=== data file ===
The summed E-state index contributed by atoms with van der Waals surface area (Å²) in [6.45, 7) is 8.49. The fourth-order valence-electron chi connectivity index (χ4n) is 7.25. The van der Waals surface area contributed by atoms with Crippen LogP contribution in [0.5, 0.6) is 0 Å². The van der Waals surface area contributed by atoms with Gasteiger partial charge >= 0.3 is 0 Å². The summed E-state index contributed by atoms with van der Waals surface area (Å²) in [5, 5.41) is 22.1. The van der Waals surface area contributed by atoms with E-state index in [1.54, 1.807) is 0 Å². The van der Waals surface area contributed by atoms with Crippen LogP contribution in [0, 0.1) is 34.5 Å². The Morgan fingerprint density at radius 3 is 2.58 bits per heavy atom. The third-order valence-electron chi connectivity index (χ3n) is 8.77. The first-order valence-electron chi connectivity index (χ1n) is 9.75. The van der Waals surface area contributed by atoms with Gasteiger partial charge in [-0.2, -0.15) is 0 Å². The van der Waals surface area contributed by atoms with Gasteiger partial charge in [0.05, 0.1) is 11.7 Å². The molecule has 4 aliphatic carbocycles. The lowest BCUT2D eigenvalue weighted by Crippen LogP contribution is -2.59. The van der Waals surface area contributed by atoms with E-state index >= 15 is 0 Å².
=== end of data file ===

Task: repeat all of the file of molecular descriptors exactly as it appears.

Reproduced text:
The summed E-state index contributed by atoms with van der Waals surface area (Å²) in [6.45, 7) is 8.49. The fourth-order valence-electron chi connectivity index (χ4n) is 7.25. The van der Waals surface area contributed by atoms with Crippen LogP contribution in [0.5, 0.6) is 0 Å². The van der Waals surface area contributed by atoms with Gasteiger partial charge >= 0.3 is 0 Å². The summed E-state index contributed by atoms with van der Waals surface area (Å²) in [5, 5.41) is 22.1. The van der Waals surface area contributed by atoms with E-state index in [1.54, 1.807) is 0 Å². The van der Waals surface area contributed by atoms with Crippen LogP contribution in [0, 0.1) is 34.5 Å². The Morgan fingerprint density at radius 3 is 2.58 bits per heavy atom. The third-order valence-electron chi connectivity index (χ3n) is 8.77. The first-order valence-electron chi connectivity index (χ1n) is 9.75. The van der Waals surface area contributed by atoms with Gasteiger partial charge in [-0.2, -0.15) is 0 Å². The van der Waals surface area contributed by atoms with Gasteiger partial charge in [0.05, 0.1) is 11.7 Å². The molecule has 4 aliphatic carbocycles. The lowest BCUT2D eigenvalue weighted by Crippen LogP contribution is -2.59. The van der Waals surface area contributed by atoms with E-state index >= 15 is 0 Å².